"It's time to end the occupation of Yosemite."
Thus reads the headline on a recent open letter published by former Yosemite National Park Superintendent Dave Mihalic. He refers, of course, to the San Francisco ballot proposition that could lead to the removal of the dam which defiles our beloved national park.
In one of my first columns for this newspaper I wrote a piece titled, "Why do we allow San Francisco to keep a swamp in our back yard?"
Does this dam removal sound as far-fetched as many were saying to me five years ago following that column? Well, actually no, because on Nov. 6 the voters of San Francisco will have the opportunity to correct this long-standing travesty of the "occupation" of our national park and treasure.
Proposition F calls for San Francisco to prepare a plan to modernize the city's aging water system. Removal of the monstrous O'Shaughnessy Dam would be one of the likely results if this measure is enacted.
Isn't it ironic that San Francisco, which fashions itself as the environmental paragon of the West, is now squarely faced with the prospect of having to vote its conscience, rather than continue its rather greedy and self- serving takeover of one of nature's loveliest locations?
Just weeks ago The Sacramento Bee heartily endorsed this measure. In a strongly worded editorial, the paper points out that Hetch Hetchy is only one of nine reservoirs serving San Francisco and stores less than 25 percent of the city's water supply.
The editorial goes on to quote UC Davis engineering professor Jay Lund: "The Bay Area does not need the Hetch Hetchy reservoir to continue Tuolumne River water deliveries." He goes on to point out that there are plenty of alternate and adequate solutions, without having to maintain the outrage of damming and limiting access to a great natural shrine.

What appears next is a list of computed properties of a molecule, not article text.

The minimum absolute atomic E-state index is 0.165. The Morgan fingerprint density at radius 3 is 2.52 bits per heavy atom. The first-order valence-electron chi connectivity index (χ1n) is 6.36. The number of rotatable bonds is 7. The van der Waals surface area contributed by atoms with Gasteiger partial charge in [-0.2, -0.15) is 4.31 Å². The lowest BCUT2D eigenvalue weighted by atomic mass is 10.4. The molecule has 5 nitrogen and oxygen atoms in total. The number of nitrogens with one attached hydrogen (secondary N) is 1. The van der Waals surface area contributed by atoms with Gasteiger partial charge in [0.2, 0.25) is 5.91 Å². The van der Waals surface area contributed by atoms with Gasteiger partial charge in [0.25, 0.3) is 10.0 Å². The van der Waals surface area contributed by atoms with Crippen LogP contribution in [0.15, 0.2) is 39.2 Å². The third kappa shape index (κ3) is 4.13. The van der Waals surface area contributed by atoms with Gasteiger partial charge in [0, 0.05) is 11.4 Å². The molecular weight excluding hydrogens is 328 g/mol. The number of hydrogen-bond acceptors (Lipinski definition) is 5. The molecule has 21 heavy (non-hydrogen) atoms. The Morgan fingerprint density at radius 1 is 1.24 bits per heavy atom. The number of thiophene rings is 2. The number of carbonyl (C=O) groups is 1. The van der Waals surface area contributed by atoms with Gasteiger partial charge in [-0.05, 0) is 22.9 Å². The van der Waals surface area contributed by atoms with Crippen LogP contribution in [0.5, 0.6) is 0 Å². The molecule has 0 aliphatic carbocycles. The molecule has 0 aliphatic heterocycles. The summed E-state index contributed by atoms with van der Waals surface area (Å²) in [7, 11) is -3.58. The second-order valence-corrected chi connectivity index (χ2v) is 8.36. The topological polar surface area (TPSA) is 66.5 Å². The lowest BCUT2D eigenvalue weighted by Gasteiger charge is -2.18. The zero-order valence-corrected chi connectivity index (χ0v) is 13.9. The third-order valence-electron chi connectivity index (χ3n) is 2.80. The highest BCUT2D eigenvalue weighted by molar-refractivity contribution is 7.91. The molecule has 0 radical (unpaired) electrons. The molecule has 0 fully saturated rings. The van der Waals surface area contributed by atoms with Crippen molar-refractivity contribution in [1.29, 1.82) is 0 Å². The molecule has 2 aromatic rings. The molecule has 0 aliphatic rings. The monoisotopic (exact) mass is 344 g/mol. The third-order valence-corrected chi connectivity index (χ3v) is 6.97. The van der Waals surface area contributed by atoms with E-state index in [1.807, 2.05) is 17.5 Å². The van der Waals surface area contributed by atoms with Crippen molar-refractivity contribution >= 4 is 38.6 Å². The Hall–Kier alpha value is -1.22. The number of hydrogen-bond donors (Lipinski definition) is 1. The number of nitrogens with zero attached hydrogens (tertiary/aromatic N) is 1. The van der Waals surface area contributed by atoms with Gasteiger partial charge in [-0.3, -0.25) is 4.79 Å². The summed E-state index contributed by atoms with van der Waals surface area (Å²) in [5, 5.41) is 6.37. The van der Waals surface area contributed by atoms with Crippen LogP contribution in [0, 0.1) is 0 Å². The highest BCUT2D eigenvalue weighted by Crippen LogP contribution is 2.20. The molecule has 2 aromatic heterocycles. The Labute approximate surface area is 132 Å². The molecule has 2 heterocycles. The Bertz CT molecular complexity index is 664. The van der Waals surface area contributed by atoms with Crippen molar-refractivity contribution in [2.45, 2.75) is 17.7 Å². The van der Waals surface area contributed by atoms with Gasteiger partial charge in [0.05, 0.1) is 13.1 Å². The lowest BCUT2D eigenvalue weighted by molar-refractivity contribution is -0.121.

San Francisco has never made serious attempts at recycling or reclaiming water. They simply dump it into the bay, then drain more from our mountains and our national park. Mihalic points our in his piece that San Francisco recycles 1 million gallons of water daily, while Los Angeles recycles nearly 200 million gallons per day. The city receives an average of 55,000 acre-feet of rainfall per year, which the city "deliberately prevents from seeping into the aquifer and recharging ground water supplies."
Were these "enlightened" and "ecologically sensitive" citizens to search their collective conscience, this vote would be a no-brainer.
Every year, in the spring, we take our annual hike to Hetch Hetchy. And every year we perform rituals, exorcism rites and other shouted imprecations against that abominable piece of concrete that has destroyed our lovely mountain valley in this national preserve.
I know that even if (when) this dam is removed, the pristine valley will not recover in my lifetime. But my grandson Ben, who shares my passion for hiking, may someday walk across the grasses, flowers and emerging trees of this recovering mountain valley. That in itself would be great reward for this passionate patron of Yosemite.
In closing, let me cheerfully echo the last lines of The Sacramento Bee editorial: "This should be unacceptable in a national park. It is a mockery of what these parks are supposed to be about."
Well said, Sacramento Bee. San Francisco, it is time to remove the mockery!
Hagerty is an Oakdale real estate developer active in community nonprofits. Send comments or questions to firstname.lastname@example.org.This editorial appeared in the San Francisco Chronicle on Oct. 5.
PROPOSITION F AT A GLANCE
What is it? Proposition F was put on the ballot in San Francisco through the initiative process signatures gathered on petitions.
If passed: Would require the city of San Francisco to study alternatives for the water and power provided by Hetch Hetchy, including the expanded use of groundwater management and water recycling.
Could lead to a follow-up vote, possibly in 2016, on proceeding to drain Hetch Hetchy.
Our View: The Modesto Bee has not taken a position on Proposition F because our focus has been on local races and state propositions and because voters in the valley do not get to vote on this initiative. However, The Modesto Bee has gone on record opposing the Restore Hetch Hetchy movement, and our position has not changed.